Joyful Noise: Poems for Two Voices, by Paul Fleischman – A Review

I purchased this book a while back because I ran across a good deal on the ebook version. It is on the Newbery Honor list, so I picked it up. I decided it fits the ATY 2019 Reading Challenge prompt #38, a book not written in traditional novel format. It isn’t even traditional poem format.

I didn’t realize just how unique the format of this book is when I purchased it. This is a collection of poems about a variety of insects – grasshoppers, honeybees, mayflies, and so on. Each poem is written in two columns, intended to be read aloud by two people. One individual reads the column on the left, one reads the column on the right. Some lines are read separately, some simultaneously.

I was so intrigued by the idea of two voices, I decided I had to hear it. I purchased an audio version of this book and listened to it in a single session. It’s a very short book, so this was not difficult to do. My favorite poem is “Whirligig Beetles”. So much fun!

I also wanted to try this for myself, so I invited my son to read this aloud with me. My son is nine years old, and is quite a competent reader. However, the poems in this collection do include words not commonly used by nine year olds. My son struggled a little bit with some of the words, making it a little cumbersome to read aloud. He found it a little annoying, he said, with the voices talking at the same time. To be fair, it does sound somewhat chaotic, but I think that’s what I liked about it.

I look forward to reading it with my other two sons one day. They seem to have more of a chaotic free-spirit about them than my analytical eldest.

While it isn’t impossible to enjoy a visual read through of this book, it is far more interesting to read out loud, or at least to listen to. This book is a very unique and enjoyable experience.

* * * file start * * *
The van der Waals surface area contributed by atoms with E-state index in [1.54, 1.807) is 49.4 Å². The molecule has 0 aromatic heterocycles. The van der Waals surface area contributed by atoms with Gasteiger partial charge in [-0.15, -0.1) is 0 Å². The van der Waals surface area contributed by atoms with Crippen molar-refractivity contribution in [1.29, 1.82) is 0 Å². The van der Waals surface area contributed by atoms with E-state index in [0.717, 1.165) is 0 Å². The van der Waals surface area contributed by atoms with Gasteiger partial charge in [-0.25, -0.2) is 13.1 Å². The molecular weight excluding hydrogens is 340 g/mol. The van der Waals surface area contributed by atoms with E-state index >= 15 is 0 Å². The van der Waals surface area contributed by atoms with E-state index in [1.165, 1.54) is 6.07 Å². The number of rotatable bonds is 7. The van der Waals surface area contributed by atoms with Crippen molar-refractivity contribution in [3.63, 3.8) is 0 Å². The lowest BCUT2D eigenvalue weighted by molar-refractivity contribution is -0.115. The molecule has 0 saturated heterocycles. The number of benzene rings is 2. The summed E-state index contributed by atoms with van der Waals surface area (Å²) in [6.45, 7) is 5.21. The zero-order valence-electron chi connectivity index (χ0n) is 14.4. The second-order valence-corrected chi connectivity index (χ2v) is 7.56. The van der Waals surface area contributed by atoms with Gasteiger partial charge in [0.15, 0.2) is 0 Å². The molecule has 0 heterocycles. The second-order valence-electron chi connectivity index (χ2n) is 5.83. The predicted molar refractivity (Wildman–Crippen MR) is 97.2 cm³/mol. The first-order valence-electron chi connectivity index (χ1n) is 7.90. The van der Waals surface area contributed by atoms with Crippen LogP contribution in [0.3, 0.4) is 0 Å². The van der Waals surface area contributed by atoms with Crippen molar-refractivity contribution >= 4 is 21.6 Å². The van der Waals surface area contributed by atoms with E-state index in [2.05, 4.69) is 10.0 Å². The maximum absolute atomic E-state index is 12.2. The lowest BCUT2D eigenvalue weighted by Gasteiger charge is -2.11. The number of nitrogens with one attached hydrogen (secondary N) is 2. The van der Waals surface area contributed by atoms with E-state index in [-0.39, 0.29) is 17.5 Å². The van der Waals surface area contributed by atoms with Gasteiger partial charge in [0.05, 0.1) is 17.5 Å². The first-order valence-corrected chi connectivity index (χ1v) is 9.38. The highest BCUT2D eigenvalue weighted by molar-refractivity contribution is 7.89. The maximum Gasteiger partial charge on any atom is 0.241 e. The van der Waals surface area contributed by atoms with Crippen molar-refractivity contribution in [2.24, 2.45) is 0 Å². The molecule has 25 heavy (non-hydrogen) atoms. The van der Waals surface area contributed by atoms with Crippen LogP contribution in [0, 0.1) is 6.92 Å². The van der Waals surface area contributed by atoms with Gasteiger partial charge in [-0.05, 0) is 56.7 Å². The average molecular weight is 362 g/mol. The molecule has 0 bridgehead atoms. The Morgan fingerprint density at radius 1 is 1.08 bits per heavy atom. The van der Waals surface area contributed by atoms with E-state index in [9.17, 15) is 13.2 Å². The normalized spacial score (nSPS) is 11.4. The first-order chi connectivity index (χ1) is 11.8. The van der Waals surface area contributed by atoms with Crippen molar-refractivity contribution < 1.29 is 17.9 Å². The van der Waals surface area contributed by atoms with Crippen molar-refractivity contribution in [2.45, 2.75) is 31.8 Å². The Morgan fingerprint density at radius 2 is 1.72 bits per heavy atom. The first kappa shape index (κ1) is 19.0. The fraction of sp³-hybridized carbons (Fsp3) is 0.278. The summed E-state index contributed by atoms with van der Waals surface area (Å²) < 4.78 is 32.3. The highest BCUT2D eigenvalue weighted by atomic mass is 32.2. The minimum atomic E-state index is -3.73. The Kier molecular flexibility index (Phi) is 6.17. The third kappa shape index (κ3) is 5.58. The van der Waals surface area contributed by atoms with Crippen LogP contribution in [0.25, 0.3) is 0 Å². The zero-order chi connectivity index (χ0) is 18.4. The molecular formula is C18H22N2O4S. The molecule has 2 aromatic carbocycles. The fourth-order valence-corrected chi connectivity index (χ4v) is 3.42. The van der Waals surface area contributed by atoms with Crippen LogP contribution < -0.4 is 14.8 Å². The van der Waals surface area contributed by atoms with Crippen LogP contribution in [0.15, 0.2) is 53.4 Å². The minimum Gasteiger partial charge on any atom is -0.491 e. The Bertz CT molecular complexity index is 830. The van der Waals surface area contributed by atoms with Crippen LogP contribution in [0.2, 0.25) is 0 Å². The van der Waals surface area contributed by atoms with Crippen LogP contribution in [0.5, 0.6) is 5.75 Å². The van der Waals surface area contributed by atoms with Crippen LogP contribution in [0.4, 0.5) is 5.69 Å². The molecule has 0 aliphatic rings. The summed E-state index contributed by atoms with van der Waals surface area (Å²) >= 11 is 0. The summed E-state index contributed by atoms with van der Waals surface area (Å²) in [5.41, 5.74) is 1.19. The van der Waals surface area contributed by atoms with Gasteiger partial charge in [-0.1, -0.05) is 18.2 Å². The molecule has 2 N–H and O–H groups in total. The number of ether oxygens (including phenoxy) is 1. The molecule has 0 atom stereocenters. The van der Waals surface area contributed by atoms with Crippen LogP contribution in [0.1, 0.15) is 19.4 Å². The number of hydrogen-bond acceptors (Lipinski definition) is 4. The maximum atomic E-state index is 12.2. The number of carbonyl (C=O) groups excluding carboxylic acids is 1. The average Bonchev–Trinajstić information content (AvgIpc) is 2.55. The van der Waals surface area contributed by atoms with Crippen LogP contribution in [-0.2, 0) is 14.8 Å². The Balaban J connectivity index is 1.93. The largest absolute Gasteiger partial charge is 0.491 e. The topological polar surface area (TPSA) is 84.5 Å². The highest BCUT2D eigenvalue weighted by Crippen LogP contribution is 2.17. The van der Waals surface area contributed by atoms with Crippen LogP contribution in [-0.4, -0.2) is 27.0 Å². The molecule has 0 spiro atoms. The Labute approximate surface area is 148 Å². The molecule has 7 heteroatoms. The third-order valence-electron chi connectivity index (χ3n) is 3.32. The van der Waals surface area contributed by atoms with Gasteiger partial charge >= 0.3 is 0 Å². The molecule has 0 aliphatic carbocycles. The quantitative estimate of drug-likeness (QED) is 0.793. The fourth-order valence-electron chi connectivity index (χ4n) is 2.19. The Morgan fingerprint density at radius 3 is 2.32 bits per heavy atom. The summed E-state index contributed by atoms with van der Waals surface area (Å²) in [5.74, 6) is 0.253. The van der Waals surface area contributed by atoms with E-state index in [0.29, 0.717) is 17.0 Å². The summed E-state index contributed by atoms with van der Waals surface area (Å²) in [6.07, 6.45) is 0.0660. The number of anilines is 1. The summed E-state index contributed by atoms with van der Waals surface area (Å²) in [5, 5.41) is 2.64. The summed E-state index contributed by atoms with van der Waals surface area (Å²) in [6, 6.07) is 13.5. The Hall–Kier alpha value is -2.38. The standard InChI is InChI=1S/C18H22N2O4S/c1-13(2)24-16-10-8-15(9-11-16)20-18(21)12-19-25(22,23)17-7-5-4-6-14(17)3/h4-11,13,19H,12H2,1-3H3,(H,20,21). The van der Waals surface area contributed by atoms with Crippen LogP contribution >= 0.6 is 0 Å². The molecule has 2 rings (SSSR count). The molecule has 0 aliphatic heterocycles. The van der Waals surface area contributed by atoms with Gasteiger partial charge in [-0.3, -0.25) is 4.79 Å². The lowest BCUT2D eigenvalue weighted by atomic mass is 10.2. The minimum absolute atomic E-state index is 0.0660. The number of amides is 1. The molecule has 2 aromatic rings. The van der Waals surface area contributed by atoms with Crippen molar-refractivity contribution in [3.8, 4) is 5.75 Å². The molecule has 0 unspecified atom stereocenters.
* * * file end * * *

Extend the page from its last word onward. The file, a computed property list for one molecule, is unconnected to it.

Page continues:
Love That Dog, by Sharon Creech: A Review

For Popsugar’s 2019 Reading Challenge, prompt #29 – a book with “love” in the title – I chose to read Love That Dog, by Sharon Creech. I wanted to use books from my overflowing bookshelves, but sadly, have no books whose titles contain the word “love.” I found this book by Sharon Creech when I went searching for books that qualified.

I was intrigued by the description, so I borrowed a copy from my local library. Goodreads describes the book this way:

Jack hates poetry. Only girls write it and every time he tries to, his brain feels empty. But his teacher, Ms. Stretchberry, won’t stop giving her class poetry assignments – and Jack can’t avoid them. But then something amazing happens. The more he writes, the more he learns he does have something to say.

This book is labeled a “novel,” but is written in the format of a poem, or series of poems. It is the story of Jack, a middle-grader, who learns a thing or two about poetry. It’s a story about a boy and his dog. It’s about a boy finding his voice.

This book moves fast. I read it in a single sitting. I think I would like to read it again sometime, a little slower, perhaps.

I enjoyed it so much, I immediately handed it off to my 9 year old son. I did finally get him to read it. My son learned a few things about poetry. For one, it doesn’t necessarily have to rhyme. Two, poems shaped like the object they are about are a little weird (his words). When I asked him if he would recommend the book to someone else, he said maybe. He rated it a four out of five, and asked me to get the next book, Hate That Cat. That sounds like a recommendation to me.

Camp NaNoWriMo & Writing Poetry With Fifth Graders

For Camp NaNo this April I took on the “project” of writing a daily exercise. One of my goals in this was to recapture a sense of joy in my writing. Each day I’ve taken a new random writing exercise and tried to make the most of it.

Some of the daily prompts I’ve used include:

  • Find ten words in a foreign language that are the same or similar to English words. Use them in a creative writing session.
  • Go out on the town tonight, but carry a notebook with you. Write down any intriguing turns of phrases, jokes or ideas that you encounter.
  • Pretend you are a philosopher in ancient Greece. What would your theory of the universe have been in those days when the world was flat and the earth was the center of the cosmos?
  • Develop a newspaper story about an Elvis sighting, one similar to those that run in the tabloids. Be as humorous—yet convincing—as possible.

The best prompt so far, the one that has generated more thought and more words than any other came on day four. The daily exercise prompted  me to write a song, a poem—any piece of writing you have never attempted before.

While I have attempted to write poetry before, I never have tried a song. But I really didn’t want to write either.